Aims: The aim of this study is to evaluate the safety and efficacy of transcatheter device closure of perimembranous ventricular septal defects in pediatric patients at long-term follow-up. Materials and Methods: We prospectively studied 376 patients with perimembranous VSDs between September 2008 and December 2015 who underwent percutaneous closure at our center. Transthoracic echocardiography (TTE) and electrocardiogram were done before and after the procedure in all the patients. All patients were subjected to follow-up evaluation at 1, 3, 6, 12 months, and annually thereafter with TTE and electrocardiogram. Results: A total of 376 patients (210 males and 166 females) underwent transcatheter closure of perimembranous VSD. Mean age of patients was 8.67 ± 3.02 (range 3–18 years) and mean weight was 21.15 ± 8.31 (range 8–65 kg). The procedure was carried out successfully in 98.93% of patients with no reported mortality. Rhythm disturbances occurred in 8.5% of patients after the procedure which included three cases of complete atrioventricular block. Conclusion: This study shows that in experienced hands transcatheter closure of perimembrnous VSD is safe and effective at long-term follow-up. With minimal morbidity and no mortality, the transcatheter is an effective alternative to surgical closure in selected patients.
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Role of smoking in the evolution of cardiovascular magnetic resonance and laboratory findings of acute myocarditis p. 22
Efstathios Detorakis, Rowland Illing, Ismini Lasithiotaki, Emmanouil Foukarakis, Maria Raissaki
Purpose: The purpose is to investigate cardiac magnetic resonance and laboratory findings in patients with clinically suspected acute myocarditis and re-assess the evolution of findings in relation to clinical parameters and smoking habits. Methods: We prospectively analyzed 68 consecutive patients (4 females, 64 males, median age 25 years) at baseline and 51 patients 12 months later with regard to age, symptoms, and signs, smoking history, cardiac troponin I, erythrocyte sedimentation rate, c-reactive protein blood levels, electrocardiography changes, and cardiac magnetic resonance findings. Statistical analysis included group comparisons and linear regression between clinical parameters and the obtained data. Results: A statistically significant correlation was recorded between smoking and late gadolinium enhancement extent, both at baseline and follow-up study. Late gadolinium enhancement extent was positively associated with cardiac troponin I serum levels and c-reactive protein and negatively with left ventricular ejection fraction at baseline study. Myocardial segments 4 and 5 were most frequently involved. Late gadolinium enhancement persisted in 96% of patients with no significant extent change at 12-month follow-up, while improved. Conclusions: A strong correlation was recorded between smoking patients with acute myocarditis and extent both at baseline and follow-up cardiac magnetic resonance. Myocardial segments 4 and 5 involvement was most prevalent. Late gadolinium enhancement persisted at follow-up, its incidence was higher than that reported in other studies and did not have an impact on the patient's clinical status or cardiac function. However, longer-term follow-up is highly recommended in these patients.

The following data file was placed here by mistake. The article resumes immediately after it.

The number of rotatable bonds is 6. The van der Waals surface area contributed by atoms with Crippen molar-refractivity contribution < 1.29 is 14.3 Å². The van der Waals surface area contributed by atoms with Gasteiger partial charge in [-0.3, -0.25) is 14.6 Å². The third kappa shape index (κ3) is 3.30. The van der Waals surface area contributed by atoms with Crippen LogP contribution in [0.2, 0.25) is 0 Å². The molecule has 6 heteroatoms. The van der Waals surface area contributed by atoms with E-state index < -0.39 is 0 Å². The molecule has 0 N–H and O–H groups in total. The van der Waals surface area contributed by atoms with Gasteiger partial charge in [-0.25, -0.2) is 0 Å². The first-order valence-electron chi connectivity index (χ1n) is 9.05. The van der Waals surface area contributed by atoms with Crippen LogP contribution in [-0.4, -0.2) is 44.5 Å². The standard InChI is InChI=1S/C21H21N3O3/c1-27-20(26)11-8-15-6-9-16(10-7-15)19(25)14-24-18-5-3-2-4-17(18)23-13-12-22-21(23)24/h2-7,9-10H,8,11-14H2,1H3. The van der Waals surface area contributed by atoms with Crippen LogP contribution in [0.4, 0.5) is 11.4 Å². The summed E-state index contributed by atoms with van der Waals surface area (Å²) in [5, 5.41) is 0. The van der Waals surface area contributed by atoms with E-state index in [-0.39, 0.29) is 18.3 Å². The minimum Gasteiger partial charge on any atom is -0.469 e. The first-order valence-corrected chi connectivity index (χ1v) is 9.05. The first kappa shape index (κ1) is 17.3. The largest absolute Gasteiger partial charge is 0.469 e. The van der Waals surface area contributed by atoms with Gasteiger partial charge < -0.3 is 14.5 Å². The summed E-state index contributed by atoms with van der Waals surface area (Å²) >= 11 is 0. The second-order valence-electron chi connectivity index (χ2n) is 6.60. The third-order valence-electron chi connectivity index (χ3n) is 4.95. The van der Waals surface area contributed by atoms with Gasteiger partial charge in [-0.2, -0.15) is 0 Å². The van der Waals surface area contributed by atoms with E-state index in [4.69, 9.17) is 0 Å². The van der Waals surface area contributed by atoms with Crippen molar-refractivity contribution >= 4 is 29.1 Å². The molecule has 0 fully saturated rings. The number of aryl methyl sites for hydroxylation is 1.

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After ischemia trial, what is the role of ischemia detection on noninvasive testing? p. 31
Abdul Rahman Arabi, Awad Alqahtani, Jassim Alsuwaidi
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Anticoagulation in patients with atrial fibrillation and coronary artery disease p. 32
Fahad Abdullah Alkindi, Ihsan Mahmoud Rafie